JavaScript Async - Basic Worker
Written by Ian Elliot   
Monday, 17 April 2023
Article Index
JavaScript Async - Basic Worker
The Trouble With Threads
Worker Thread To UI
The Event Problem

Until recently JavaScript has had no way to use any thread of execution other than the UI thread. For a language that was designed to work in an asynchronous event handling environment this is surprising. Today modern JavaScript does have additional threads and it is important to know how to use them.

This is an extract from my book JavaScript Async: Events Callbacks, Promises & Async/Await.

Now Available as a Book:

 JavaScript Async


You can buy it from: Amazon


  1. Modern JavaScript (Book Only)
  2. Events,Standard & Custom
  3. The Callback
      extract - The Callback & The Controller
  4. Custom Async - setTimeout, sendMessage & yield
      extract - Custom Async
      extract - Avoiding State With Yield 
  5. Worker Threads
      extract - Basic Worker ***NEW
      extract - Advanced Worker Threads 
  6. Consuming Promises 
  7. Producing Promises
      extract - The Revealing Constructor Pattern
    extract - Returning Promises
    extract - Composing Promises
  8. The Dispatch Queue
      extract - Microtasks
  9. Async & Await
      extract -  Basic Async & Await
      extract -  DoEvents & Microtasks
  10. Fetch, Cache & Service Worker
      extract - Fetch  
      extract - Cache
    extract -  Service Workers

The sort of asynchronous function we constructed in the previous chapter is more like simulated async rather than the real thing. It is simply a way of breaking up the execution into small chunks that release the UI thread to handle events before starting on the next chunk. This is not how the system provided non-blocking functions do the job. They generally start another thread of execution to do their allotted task and free the UI thread only to use it again when the task is complete and the callback has to be run.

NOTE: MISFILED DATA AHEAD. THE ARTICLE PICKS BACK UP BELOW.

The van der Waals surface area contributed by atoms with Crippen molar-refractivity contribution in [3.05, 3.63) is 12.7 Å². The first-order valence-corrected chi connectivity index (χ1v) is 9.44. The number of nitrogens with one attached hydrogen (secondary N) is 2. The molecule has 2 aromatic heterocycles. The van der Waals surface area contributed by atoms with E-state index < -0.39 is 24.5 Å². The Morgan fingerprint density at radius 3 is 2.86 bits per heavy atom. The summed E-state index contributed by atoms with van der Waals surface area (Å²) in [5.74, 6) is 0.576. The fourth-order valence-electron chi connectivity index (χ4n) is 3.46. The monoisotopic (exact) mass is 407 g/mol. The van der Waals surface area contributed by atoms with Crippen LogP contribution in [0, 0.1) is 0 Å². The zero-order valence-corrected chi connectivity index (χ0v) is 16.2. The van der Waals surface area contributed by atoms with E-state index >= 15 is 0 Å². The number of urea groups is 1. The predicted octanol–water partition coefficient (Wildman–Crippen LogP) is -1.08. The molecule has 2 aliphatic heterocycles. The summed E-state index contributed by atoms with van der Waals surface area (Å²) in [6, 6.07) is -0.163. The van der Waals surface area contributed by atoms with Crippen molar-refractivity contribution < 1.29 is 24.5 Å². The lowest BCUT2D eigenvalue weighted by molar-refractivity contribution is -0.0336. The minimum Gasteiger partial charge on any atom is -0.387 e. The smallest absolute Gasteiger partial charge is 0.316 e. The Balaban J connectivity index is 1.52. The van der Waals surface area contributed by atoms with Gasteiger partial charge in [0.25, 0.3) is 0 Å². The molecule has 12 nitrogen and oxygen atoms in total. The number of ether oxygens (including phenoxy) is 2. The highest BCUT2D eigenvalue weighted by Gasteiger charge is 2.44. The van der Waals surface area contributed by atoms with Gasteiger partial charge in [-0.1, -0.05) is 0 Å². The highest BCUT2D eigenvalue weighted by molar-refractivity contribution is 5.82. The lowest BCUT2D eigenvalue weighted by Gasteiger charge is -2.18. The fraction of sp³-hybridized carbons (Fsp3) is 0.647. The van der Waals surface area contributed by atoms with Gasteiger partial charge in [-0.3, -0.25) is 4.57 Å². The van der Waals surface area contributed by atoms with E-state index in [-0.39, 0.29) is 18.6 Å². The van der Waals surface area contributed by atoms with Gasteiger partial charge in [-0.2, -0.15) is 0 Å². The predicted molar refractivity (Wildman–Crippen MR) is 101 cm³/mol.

This is ok for many purposes, but the lack of the ability to directly use another thread of execution is a limitation on what you can do easily in JavaScript.

Thus most asynchronous programming that occurs in practice is where another thread of execution is used to complete a long running task while the UI thread gets on with what it is supposed to do i.e. look after the UI.

For example, when you start an AJAX file download the operating system allocates another thread to look after the task. From the point of view of a JavaScript programmer it all seems magical. You ask for a file and some time later the file is available and all without the UI thread having to do anything at all. This is usually how we view asynchronous code in JavaScript, but behind the scenes the OS is busy scheduling threads.

There is also the very real possibility that the hardware supports multiple cores and the other thread might well be really running in parallel with the UI thread. That is, the OS can implement true parallel execution and this makes things work faster.